An Internet Story

Christopher Pucci
3 min readFeb 24, 2018


Recently, I had the opportunity to write on the subject of one of my most innovative creations and/or inventions and while that was an interesting request itself, answering that question allowed me to mentally go back to the beginning of my techno journey and a website named

In 2001, if you were an independent musician wanting to share your music online, you probably had it uploaded to

You can think of as the primordial Spotify for unsigned musicians and in July 1999, (minutes before the tech crash of 2000), it boasted the tech world’s largest IPO to-date at $370M.

By early 2002 however, after being acquired by Universal and fueled by the need to actually make money in a post tech-crash world, the site’s focus had shifted to exclusively featuring major label artists. This left many of the independent musicians disgruntled and looking for alternatives.

Me, being 24 and armed with a newly purchased domain name, youthful hubris and a few thousand in “seed” money from my grandfather, I thought myself uniquely positioned to displace Vivendi’s investment, and so it was.

I promptly began employing freelance developers found on various job posting boards and set out to build a music sharing service with the primary goal of empowering the independent music community in the ways other sites of the time had failed to do. The guiding principle and unifying mantra was simple: “Not the biggest, just the best”.

After 6 months of all-nighters and marathon coding sessions, officially launched in Dec. 2002 with a respectable list of features including fully customizable artist pages, in browser media streaming, song level commenting, a dynamic charting system and the one thing all other music services were lacking at the time, large file uploads.

In a time before Facebook, we introduced the idea of friends and listener accounts to leverage an artists’ social graph to expand their reach.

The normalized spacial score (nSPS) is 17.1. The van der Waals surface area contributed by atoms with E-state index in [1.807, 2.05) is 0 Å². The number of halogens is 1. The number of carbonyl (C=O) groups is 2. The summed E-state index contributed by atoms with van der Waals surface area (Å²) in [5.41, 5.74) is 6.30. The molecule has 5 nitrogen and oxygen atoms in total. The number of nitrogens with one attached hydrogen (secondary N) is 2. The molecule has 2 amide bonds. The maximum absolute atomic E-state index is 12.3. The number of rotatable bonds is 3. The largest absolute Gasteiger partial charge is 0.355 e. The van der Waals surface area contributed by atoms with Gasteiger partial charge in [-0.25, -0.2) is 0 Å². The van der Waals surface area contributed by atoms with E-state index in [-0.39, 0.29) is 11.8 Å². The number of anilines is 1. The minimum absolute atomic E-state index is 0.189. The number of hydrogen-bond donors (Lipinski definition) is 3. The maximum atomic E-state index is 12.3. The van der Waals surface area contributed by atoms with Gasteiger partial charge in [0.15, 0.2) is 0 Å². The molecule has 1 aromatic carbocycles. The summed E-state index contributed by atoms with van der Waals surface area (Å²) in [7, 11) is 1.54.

Before URL shortners were synonymous with web links we introduced “U-Link” technology which allowed our users to create shortened direct links to their music.

When Myspace became a prominent player in the space we introduced an offsite embeddable player that enabled our artists to feature their Musicv2 content on other platforms, which at the time was relatively unheard of.

As the web changed, so did our services but the core focus on empowering our artists remained the same.

True to the original mantra, Musicv2 never became the biggest and since best isn’t a word one can self-ascribe, I’ll focus on what is quantifiable. was once ranked by as one of the top 10,000 most visited websites in the world and broke into the top 1000 in the US and Canada.

We were home to 10’s of thousands independent musicians, received millions of monthly visitors, pushed 1000's of terabytes of data per month, (this used to be a lot), and became a fixture in the underground music communities of the time.

Like all good things however, did eventually come to an end and the site officially ceased operations in early 2009, (a casualty of the 2008 recession). It was an unfortunate end to a much loved community but not an entirely uncommon story for the time.

As for me, I didn’t retire a billionaire or revolutionize the entire music industry, but what I did get is the joy of seeing little pieces of Musicv2’s DNA spread across today’s popular music platforms and the pride in knowing that we played our part in the internets’ early evolution.

If innovation can be thought of as a creation that goes before you and illuminates future paths, deserves a permanent place on my list of remarkable inventions.

Thank you for taking the time to read and I hope you enjoyed this brief look back at a little known piece of internet history.